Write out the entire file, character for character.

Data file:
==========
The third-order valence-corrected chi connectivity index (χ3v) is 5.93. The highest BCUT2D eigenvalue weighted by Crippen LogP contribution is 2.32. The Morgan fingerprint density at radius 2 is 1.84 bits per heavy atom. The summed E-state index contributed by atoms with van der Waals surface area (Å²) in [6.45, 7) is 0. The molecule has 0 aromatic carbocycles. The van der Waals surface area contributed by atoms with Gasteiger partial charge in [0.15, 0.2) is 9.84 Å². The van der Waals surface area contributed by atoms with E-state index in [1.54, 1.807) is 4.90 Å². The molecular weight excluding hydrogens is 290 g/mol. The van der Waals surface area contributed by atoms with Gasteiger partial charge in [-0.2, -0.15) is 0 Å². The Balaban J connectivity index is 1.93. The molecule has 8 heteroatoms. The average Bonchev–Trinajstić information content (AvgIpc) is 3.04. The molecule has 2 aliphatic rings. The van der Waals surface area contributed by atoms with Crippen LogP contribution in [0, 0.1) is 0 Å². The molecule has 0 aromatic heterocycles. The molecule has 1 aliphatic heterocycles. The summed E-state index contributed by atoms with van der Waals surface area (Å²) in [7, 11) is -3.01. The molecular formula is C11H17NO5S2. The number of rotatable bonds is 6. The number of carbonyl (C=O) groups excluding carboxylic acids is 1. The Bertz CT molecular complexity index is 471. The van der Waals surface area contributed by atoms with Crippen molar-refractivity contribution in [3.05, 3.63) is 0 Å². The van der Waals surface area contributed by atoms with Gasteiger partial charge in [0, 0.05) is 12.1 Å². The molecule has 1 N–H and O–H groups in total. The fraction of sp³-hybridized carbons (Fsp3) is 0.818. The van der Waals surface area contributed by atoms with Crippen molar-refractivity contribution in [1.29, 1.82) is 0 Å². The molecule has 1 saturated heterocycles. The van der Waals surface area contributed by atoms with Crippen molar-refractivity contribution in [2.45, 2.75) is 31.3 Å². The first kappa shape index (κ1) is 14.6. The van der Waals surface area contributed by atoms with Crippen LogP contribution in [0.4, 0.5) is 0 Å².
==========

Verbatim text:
The third-order valence-corrected chi connectivity index (χ3v) is 5.93. The highest BCUT2D eigenvalue weighted by Crippen LogP contribution is 2.32. The Morgan fingerprint density at radius 2 is 1.84 bits per heavy atom. The summed E-state index contributed by atoms with van der Waals surface area (Å²) in [6.45, 7) is 0. The molecule has 0 aromatic carbocycles. The van der Waals surface area contributed by atoms with Gasteiger partial charge in [0.15, 0.2) is 9.84 Å². The van der Waals surface area contributed by atoms with E-state index in [1.54, 1.807) is 4.90 Å². The molecular weight excluding hydrogens is 290 g/mol. The van der Waals surface area contributed by atoms with Gasteiger partial charge in [-0.2, -0.15) is 0 Å². The Balaban J connectivity index is 1.93. The molecule has 8 heteroatoms. The average Bonchev–Trinajstić information content (AvgIpc) is 3.04. The molecule has 2 aliphatic rings. The van der Waals surface area contributed by atoms with Crippen LogP contribution in [0, 0.1) is 0 Å². The molecule has 0 aromatic heterocycles. The molecule has 1 aliphatic heterocycles. The summed E-state index contributed by atoms with van der Waals surface area (Å²) in [7, 11) is -3.01. The molecular formula is C11H17NO5S2. The number of rotatable bonds is 6. The number of carbonyl (C=O) groups excluding carboxylic acids is 1. The Bertz CT molecular complexity index is 471. The van der Waals surface area contributed by atoms with Crippen molar-refractivity contribution in [3.05, 3.63) is 0 Å². The van der Waals surface area contributed by atoms with Gasteiger partial charge in [0, 0.05) is 12.1 Å². The molecule has 1 N–H and O–H groups in total. The fraction of sp³-hybridized carbons (Fsp3) is 0.818. The van der Waals surface area contributed by atoms with Crippen molar-refractivity contribution in [1.29, 1.82) is 0 Å². The molecule has 1 saturated heterocycles. The van der Waals surface area contributed by atoms with Crippen molar-refractivity contribution in [2.45, 2.75) is 31.3 Å². The first kappa shape index (κ1) is 14.6. The van der Waals surface area contributed by atoms with Crippen LogP contribution in [0.4, 0.5) is 0 Å².